I limped off past the glittering steel cage, thankful that the jewels were safe, turned into the corridor, and hastened back to my own rooms.

To tear off my rags, bathe, shave, and dress in a light suit of civilian clothes took me longer than usual, for I was a trifle lame.

Bath and clean clothes ought to have cheered me; but the contrary was the case, and I sat down to a breakfast brought by a palace servant, and ate it gloomily, thinking of Buckhurst, and the Countess, and of Morsbronn, and of the muddy dead lying under the rifle smoke below my turret window.

I thought, too, of that astonishing conspiracy which had formed under the very shadow of the imperial throne, and through which already the crucifix and diamonds of Louis XI. had been so nearly lost to France.

Who besides Buckhurst was involved? How far had Colonel Jarras gone in the investigation during my absence? How close to the imperial throne had the conspiracy burrowed?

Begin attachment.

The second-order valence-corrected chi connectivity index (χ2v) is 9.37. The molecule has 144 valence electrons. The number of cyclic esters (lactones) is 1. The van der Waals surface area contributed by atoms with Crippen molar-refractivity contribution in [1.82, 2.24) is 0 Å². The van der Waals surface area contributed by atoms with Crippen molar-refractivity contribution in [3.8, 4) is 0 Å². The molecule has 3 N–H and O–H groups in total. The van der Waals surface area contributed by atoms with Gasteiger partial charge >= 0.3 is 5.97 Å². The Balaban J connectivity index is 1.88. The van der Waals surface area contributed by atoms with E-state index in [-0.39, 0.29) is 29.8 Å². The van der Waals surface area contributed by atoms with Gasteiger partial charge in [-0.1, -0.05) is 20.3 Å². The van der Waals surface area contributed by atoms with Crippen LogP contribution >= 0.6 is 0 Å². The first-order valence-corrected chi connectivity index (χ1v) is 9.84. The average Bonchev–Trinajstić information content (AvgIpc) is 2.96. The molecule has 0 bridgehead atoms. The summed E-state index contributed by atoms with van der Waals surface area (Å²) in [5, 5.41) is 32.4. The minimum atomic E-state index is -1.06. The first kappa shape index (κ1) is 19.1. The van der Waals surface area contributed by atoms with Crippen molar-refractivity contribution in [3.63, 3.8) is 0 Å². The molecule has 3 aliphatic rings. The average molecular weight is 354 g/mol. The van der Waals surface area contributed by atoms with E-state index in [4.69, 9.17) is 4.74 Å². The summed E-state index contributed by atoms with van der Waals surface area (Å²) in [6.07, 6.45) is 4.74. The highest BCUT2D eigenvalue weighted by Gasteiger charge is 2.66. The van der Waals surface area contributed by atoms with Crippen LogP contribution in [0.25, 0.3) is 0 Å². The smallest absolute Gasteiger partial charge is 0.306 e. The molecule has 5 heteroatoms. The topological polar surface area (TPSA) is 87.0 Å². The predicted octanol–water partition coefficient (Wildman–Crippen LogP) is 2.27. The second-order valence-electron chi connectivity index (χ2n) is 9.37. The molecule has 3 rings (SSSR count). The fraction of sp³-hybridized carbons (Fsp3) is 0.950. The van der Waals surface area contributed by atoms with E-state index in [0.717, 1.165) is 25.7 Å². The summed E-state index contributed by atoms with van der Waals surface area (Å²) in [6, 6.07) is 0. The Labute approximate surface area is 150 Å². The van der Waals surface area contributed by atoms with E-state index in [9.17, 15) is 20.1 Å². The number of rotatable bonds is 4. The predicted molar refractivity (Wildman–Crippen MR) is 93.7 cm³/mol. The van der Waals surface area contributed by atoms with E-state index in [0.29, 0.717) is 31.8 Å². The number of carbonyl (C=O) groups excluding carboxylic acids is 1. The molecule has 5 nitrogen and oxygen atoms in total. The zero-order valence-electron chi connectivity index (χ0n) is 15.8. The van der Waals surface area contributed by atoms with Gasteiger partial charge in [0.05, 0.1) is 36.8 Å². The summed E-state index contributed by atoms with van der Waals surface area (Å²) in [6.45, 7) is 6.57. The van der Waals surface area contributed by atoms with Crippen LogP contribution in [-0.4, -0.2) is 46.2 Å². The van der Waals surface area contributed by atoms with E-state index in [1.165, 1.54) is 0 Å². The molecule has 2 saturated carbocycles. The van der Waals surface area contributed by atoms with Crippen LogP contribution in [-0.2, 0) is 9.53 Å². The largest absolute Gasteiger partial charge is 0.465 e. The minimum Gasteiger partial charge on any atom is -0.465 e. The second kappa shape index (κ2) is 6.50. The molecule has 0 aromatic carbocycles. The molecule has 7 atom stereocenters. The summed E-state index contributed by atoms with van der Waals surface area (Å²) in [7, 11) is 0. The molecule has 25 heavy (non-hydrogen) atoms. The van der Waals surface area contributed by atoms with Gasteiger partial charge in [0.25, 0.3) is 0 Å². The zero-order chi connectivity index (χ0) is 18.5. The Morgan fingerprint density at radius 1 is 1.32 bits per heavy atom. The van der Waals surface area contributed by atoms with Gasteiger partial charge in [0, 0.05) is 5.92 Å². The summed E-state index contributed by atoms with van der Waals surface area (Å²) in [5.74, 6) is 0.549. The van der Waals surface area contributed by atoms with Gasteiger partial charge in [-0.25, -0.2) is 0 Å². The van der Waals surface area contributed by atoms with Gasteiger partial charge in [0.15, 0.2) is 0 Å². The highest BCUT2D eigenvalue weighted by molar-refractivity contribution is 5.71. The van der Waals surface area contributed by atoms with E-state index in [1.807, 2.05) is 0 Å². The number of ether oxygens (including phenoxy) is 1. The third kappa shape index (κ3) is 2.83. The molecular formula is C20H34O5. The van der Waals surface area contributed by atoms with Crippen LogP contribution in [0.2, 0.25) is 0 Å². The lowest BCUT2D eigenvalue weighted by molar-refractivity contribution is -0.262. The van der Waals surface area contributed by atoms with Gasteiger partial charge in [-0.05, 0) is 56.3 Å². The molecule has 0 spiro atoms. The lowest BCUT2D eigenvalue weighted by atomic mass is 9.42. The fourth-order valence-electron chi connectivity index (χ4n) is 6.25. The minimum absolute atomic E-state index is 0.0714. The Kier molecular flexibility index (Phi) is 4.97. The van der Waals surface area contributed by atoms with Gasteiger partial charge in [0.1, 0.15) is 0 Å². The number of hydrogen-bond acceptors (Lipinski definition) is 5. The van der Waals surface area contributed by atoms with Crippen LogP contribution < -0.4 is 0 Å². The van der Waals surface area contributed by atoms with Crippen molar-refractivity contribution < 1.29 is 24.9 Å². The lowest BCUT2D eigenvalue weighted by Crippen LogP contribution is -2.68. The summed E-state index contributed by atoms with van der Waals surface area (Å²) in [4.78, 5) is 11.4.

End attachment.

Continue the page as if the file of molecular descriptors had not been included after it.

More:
Pondering, I slowly retraced my steps through the bedroom and dressing-room, and out into the tiled hallway, where, at the end of the dim corridor, the door of Colonel Jarras's bureau stood partly open.

Jarras was sitting at his desk as I entered, and he gave me a leaden-eyed stare as I closed the door behind me and stood at attention.

For a moment he said nothing, but presently he partly turned his ponderous body towards me and motioned me to a chair.

As I sat down I glanced around and saw my old comrade, Speed, sitting in a dark corner, chewing a cigarette and watching me in alert silence.

"You are present to report?" suggested Colonel Jarras, heavily.

I bowed, glancing across at Speed, who shrugged his shoulders and looked at the floor with an ominous smile.

Mystified, I began my report, but was immediately stopped by Jarras with a peevish gesture: "All right, all right; keep all that for the Chief of Department. Your report doesn't concern me."

"Doesn't concern you!" I repeated; "are you not chief of this bureau, Colonel Jarras?"

"No," snapped Jarras; "and there's no bureau now--at least no bureau for the Foreign Division."

Speed leaned forward and said: "Scarlett, my friend, the Foreign Division of the Imperial Military Police is not in favor just now. It appears the Foreign Division is suspected."

"Suspected? Of what?"

"Treason, I suppose," said Speed, serenely.

I felt my face begin to burn, but the astonishing news left me speechless.

"I said," observed Speed, "that the Foreign Division is suspected; that is not exactly the case; it is not suspected, simply because it has been abolished."